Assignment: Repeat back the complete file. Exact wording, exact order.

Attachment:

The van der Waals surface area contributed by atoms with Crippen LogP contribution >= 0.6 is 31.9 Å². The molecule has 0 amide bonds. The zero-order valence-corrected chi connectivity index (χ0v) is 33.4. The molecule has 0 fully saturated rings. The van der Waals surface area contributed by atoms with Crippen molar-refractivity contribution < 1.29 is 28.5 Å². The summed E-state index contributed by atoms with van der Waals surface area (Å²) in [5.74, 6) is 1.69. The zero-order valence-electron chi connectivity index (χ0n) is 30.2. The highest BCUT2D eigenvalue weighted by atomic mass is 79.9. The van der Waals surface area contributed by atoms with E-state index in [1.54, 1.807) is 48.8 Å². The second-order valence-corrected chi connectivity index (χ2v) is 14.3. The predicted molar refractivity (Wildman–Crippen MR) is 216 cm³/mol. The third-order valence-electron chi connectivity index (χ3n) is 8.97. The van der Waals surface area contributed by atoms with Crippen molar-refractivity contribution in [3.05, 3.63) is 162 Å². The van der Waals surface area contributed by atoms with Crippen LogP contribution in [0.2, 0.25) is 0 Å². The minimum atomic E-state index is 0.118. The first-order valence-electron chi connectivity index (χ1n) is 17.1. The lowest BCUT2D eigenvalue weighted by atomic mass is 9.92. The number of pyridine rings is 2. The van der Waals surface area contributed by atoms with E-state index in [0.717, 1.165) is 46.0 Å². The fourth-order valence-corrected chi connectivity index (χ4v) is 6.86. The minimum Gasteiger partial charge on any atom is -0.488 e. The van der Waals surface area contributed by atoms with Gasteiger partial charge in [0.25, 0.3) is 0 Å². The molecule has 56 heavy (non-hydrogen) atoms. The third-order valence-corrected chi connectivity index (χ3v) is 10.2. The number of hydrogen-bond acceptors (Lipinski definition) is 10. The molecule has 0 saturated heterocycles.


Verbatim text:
The van der Waals surface area contributed by atoms with Crippen LogP contribution >= 0.6 is 31.9 Å². The molecule has 0 amide bonds. The zero-order valence-corrected chi connectivity index (χ0v) is 33.4. The molecule has 0 fully saturated rings. The van der Waals surface area contributed by atoms with Crippen molar-refractivity contribution < 1.29 is 28.5 Å². The summed E-state index contributed by atoms with van der Waals surface area (Å²) in [5.74, 6) is 1.69. The zero-order valence-electron chi connectivity index (χ0n) is 30.2. The highest BCUT2D eigenvalue weighted by atomic mass is 79.9. The van der Waals surface area contributed by atoms with E-state index in [1.54, 1.807) is 48.8 Å². The second-order valence-corrected chi connectivity index (χ2v) is 14.3. The predicted molar refractivity (Wildman–Crippen MR) is 216 cm³/mol. The third-order valence-electron chi connectivity index (χ3n) is 8.97. The van der Waals surface area contributed by atoms with Crippen molar-refractivity contribution in [3.05, 3.63) is 162 Å². The van der Waals surface area contributed by atoms with Crippen LogP contribution in [0.2, 0.25) is 0 Å². The minimum atomic E-state index is 0.118. The first-order valence-electron chi connectivity index (χ1n) is 17.1. The lowest BCUT2D eigenvalue weighted by atomic mass is 9.92. The number of pyridine rings is 2. The van der Waals surface area contributed by atoms with E-state index in [0.717, 1.165) is 46.0 Å². The fourth-order valence-corrected chi connectivity index (χ4v) is 6.86. The minimum Gasteiger partial charge on any atom is -0.488 e. The van der Waals surface area contributed by atoms with Gasteiger partial charge in [0.25, 0.3) is 0 Å². The molecule has 56 heavy (non-hydrogen) atoms. The third-order valence-corrected chi connectivity index (χ3v) is 10.2. The number of hydrogen-bond acceptors (Lipinski definition) is 10. The molecule has 0 saturated heterocycles.